The Ghanaian freshman terrorized opponents but few outside the ACC heard of him.
"He's the reason we're in every game," said Hokie coach Oliver Weiss after a 2-1 Tech win at Virginia in which Nyarko scored both goals. "He's a special kid and a special player."
Last year, Nyarko doubled his output from eight to 16 goals, but still remained a secret.
This year, with an influx of experienced players from England and Germany, Nyarko hasn't had to carry the Hokies, but his influence has grown.
Nyarko's winning goal against Old Dominion last weekend was only his sixth of the season but it moved the Hokies into the quarterfinals for the first time.
Finally, everyone is learning what Hokie fans have known for three seasons. Nyarko just might be the most talented player in college soccer.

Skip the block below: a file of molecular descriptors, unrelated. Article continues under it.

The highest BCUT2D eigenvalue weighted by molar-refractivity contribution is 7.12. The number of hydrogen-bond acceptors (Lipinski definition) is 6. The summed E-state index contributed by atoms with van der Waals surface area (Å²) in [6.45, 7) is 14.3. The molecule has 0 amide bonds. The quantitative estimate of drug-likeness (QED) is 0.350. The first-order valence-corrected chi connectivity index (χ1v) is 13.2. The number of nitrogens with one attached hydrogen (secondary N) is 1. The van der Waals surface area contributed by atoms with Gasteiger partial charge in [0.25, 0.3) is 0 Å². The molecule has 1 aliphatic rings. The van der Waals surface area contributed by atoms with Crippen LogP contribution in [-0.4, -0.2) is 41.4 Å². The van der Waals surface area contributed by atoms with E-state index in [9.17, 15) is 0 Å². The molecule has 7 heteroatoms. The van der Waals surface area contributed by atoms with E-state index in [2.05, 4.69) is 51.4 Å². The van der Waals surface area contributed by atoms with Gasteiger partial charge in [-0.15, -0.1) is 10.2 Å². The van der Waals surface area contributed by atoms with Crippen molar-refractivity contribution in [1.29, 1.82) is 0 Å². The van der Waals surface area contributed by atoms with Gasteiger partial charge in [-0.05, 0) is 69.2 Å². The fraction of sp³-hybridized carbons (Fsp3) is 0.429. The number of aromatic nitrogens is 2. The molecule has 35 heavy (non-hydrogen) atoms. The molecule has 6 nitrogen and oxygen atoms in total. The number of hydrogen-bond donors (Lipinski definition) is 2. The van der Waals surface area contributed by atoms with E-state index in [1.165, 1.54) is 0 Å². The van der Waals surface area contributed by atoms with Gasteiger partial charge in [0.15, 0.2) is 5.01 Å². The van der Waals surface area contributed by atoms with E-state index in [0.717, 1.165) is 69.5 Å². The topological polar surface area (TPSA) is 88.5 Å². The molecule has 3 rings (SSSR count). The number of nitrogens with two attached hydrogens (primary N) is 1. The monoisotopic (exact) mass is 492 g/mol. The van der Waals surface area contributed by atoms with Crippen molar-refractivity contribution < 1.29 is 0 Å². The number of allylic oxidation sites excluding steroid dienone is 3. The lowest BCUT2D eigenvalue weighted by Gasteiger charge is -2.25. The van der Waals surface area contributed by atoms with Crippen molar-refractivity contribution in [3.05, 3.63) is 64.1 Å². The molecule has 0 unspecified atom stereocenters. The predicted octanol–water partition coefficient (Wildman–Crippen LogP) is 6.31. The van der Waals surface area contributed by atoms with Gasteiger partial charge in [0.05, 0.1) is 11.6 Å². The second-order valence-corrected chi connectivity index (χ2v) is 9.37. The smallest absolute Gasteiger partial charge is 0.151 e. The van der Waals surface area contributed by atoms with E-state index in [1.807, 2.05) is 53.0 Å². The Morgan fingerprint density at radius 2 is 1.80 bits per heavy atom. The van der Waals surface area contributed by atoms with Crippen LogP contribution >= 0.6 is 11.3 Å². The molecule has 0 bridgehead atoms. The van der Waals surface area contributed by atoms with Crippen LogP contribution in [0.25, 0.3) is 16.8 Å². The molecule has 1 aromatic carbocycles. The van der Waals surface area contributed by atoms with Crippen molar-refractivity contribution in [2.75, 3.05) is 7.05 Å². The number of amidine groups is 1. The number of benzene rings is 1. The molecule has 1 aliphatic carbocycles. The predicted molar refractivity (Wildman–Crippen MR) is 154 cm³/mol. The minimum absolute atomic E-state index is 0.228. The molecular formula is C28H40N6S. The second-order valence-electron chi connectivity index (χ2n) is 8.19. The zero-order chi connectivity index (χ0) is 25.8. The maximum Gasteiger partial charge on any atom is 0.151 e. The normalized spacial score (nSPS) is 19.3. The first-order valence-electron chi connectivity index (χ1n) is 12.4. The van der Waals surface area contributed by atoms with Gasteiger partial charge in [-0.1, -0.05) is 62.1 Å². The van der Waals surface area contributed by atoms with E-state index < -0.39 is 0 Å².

But he ended up at Virginia Tech by accident.
Nyarko grew up speaking Twi in Kumasi, the capital of the Ashanti region, and learned English by watching ESPN and CNN on television.
Weiss had some soccer contacts in Ghana, and he stumbled upon Nyarko, whose father wanted him to concentrate on his studies and refused to let him play soccer in school.
Soccer and education were a hard sell when Weiss came calling, but Nyarko's father, a banker, relented after hearing of Tech's academics.
"If education wasn't involved, that conversation would have lasted maybe a minute," Patrick Nyarko told the Richmond Times-Dispatch. "My father would just say 'No.'"
Nyarko, a psychology major, and Joshua Boateng, another Ghanaian who has since transferred to Liberty, marveled at the academic facilities available to students when they arrived in Blacksburg in 2005.
Nyarko's father was put at ease.
Year GP-GS G-A-P
2005 15-12 8-6-22
2006 20-17 16-8-40
2007 20-17 6-10-22